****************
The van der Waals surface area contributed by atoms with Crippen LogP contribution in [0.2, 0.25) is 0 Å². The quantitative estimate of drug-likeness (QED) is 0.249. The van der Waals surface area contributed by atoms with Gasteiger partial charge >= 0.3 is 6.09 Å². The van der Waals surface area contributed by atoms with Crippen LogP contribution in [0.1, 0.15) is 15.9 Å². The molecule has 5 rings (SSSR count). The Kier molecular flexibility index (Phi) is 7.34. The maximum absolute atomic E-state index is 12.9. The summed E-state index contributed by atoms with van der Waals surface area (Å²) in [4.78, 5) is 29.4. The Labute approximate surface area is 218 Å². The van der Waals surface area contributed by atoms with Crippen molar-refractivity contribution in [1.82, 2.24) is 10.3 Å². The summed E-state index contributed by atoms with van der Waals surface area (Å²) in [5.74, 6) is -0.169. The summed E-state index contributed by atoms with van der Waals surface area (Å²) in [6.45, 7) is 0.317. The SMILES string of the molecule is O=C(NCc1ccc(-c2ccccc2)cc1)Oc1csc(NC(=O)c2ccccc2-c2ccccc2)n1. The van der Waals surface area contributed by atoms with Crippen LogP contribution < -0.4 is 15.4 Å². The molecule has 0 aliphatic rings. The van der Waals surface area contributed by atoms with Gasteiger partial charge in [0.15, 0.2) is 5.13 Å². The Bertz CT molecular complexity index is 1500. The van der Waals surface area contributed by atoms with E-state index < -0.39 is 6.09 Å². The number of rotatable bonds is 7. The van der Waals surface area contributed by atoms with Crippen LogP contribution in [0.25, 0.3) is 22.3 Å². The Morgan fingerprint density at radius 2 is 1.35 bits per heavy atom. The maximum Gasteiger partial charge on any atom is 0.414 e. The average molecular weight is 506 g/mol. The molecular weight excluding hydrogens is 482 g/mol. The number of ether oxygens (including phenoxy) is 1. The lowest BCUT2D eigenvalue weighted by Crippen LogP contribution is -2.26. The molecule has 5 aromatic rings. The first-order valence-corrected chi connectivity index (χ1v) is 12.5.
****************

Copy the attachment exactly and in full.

The van der Waals surface area contributed by atoms with Crippen LogP contribution in [0.2, 0.25) is 0 Å². The quantitative estimate of drug-likeness (QED) is 0.249. The van der Waals surface area contributed by atoms with Gasteiger partial charge >= 0.3 is 6.09 Å². The van der Waals surface area contributed by atoms with Crippen LogP contribution in [0.1, 0.15) is 15.9 Å². The molecule has 5 rings (SSSR count). The Kier molecular flexibility index (Phi) is 7.34. The maximum absolute atomic E-state index is 12.9. The summed E-state index contributed by atoms with van der Waals surface area (Å²) in [4.78, 5) is 29.4. The Labute approximate surface area is 218 Å². The van der Waals surface area contributed by atoms with Crippen molar-refractivity contribution in [1.82, 2.24) is 10.3 Å². The summed E-state index contributed by atoms with van der Waals surface area (Å²) in [5.74, 6) is -0.169. The summed E-state index contributed by atoms with van der Waals surface area (Å²) in [6.45, 7) is 0.317. The SMILES string of the molecule is O=C(NCc1ccc(-c2ccccc2)cc1)Oc1csc(NC(=O)c2ccccc2-c2ccccc2)n1. The van der Waals surface area contributed by atoms with Crippen LogP contribution < -0.4 is 15.4 Å². The molecule has 0 aliphatic rings. The van der Waals surface area contributed by atoms with Gasteiger partial charge in [0.15, 0.2) is 5.13 Å². The Bertz CT molecular complexity index is 1500. The van der Waals surface area contributed by atoms with E-state index < -0.39 is 6.09 Å². The number of rotatable bonds is 7. The van der Waals surface area contributed by atoms with Crippen LogP contribution in [0.25, 0.3) is 22.3 Å². The Morgan fingerprint density at radius 2 is 1.35 bits per heavy atom. The maximum Gasteiger partial charge on any atom is 0.414 e. The average molecular weight is 506 g/mol. The molecular weight excluding hydrogens is 482 g/mol. The number of ether oxygens (including phenoxy) is 1. The lowest BCUT2D eigenvalue weighted by Crippen LogP contribution is -2.26. The molecule has 5 aromatic rings. The first-order valence-corrected chi connectivity index (χ1v) is 12.5.